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Stringing Transmission Lines, Untangling Red Tape

Centralized federal oversight sounds good, but what about squabbles between separate federal agencies?
Fortnightly Magazine - September 1 2001

the flows were quite abnormal to what we had seen historically. This year they're more typical."

Tim Gallagher, manager of technical services at NERC (the North American Electric Reliability Council), explains further: "[TLRs] are spurred on by transmission congestion, but the transmission congestion in a lot of cases is just driven by the weather. [For example] if it's cool on one side of that transmission interface and it's hot on the other side, and it makes it economically attractive to try to move the resources across that transmission corridor, then there's a practical limit to how much you're going to transfer if you're going to get into transmission congestion. [But] it doesn't always mean that it's always going to be like that. The weather can change significantly."

Take, for example, the flowgate between Ontario and Michigan, known as Queen Flow West, or QFW, Gallagher points out.

"Historically, that has been a heavily congested transmission interface and there have been times when Ontario has not been able to transfer as much power as it would like to the west, across into Michigan, and there have been a lot of TLRs called there in the past. Last summer, because it was so cool in the upper Midwest, I don't think they had any TLRs in that flowgate the entire summer. So a lot of it's driven by weather."

Also, the TLR metric is relatively new. "The whole industry has been learning as we've been going on, and it basically has been modified about every six months as we learn how to do this on a regional and national basis," adds Moore.

Three Lines, Three Stories

Virginia/West Virginia. Previously dubbed the "Wyoming-Cloverdale" line, AEP's long-planned grid project was renamed recently as "the 765-kV line"-the company adopted the more generic name after dropping efforts to route the line through Cloverdale (outside Roanoke). As approved by Virginia regulators on May 31 (), the line would begin in Wyoming County, W.Va. and terminate near the Jackson's Ferry substation, south of Pulaski, Va. "And there have been numerous routes on the table [between the first and last proposal]," says Todd Burns, corporate communications manager at AEP.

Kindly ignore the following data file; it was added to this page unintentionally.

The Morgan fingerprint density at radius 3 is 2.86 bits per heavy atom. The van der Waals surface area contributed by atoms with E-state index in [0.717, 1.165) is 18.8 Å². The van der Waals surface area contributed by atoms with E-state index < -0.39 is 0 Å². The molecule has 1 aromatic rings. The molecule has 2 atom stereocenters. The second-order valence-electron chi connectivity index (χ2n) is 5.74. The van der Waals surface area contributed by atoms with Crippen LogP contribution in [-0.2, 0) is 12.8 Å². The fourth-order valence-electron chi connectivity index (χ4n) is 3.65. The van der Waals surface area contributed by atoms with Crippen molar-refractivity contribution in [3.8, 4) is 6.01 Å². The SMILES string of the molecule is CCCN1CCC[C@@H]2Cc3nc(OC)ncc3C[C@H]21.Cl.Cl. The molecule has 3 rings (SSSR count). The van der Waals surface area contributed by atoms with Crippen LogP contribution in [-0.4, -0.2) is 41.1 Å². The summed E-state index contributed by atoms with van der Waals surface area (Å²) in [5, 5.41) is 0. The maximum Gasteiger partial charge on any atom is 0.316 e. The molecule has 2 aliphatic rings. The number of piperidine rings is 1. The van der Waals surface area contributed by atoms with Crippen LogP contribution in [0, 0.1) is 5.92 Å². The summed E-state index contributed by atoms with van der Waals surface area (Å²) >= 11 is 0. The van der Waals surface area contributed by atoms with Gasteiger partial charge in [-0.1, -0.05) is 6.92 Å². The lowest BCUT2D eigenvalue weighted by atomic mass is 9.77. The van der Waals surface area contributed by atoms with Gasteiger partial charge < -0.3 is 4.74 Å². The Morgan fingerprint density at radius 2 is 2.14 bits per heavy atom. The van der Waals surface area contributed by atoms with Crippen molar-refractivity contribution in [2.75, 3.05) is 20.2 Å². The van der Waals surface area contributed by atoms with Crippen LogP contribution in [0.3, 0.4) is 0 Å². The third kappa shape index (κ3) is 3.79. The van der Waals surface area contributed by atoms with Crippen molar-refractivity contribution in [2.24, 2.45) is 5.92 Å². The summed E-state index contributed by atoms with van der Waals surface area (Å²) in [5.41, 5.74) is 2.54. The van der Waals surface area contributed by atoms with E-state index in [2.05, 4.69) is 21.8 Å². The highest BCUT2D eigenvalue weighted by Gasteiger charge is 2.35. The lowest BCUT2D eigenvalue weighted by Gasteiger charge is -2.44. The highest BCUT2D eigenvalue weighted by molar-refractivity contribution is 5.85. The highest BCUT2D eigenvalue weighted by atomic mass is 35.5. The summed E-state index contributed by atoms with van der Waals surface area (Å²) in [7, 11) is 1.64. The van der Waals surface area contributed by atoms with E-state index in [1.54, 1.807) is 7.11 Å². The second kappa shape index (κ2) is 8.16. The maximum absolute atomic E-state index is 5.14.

Yet even after four years of deliberation, the Virginia commission sounded almost ambivalent about its decision.

"Unfortunately, any of the alternative [routes] we have considered would have undesirable impacts that may, in some individual instances, be significant," said the commission in its order. "Nevertheless, the record demonstrates clearly the potential negative consequences of failing to take appropriate action." West Virginia gave the green light for the 33 miles of line in that state in 1998. The Virginia segment is roughly 57 miles long. The expected service date for the 765-kV line would be December 2004.

Wisconsin. In an effort to ease the strain on the King/Eau Claire line, which runs between the MAIN and MAPP regions, Wisconsin Public Service Corp. and Minnesota Power Inc. have proposed to build a 250-mile, 345-kV line between Wausau, Wis. and Duluth, Minn. With approval already in hand from the Minnesota PUC for the short stretch of line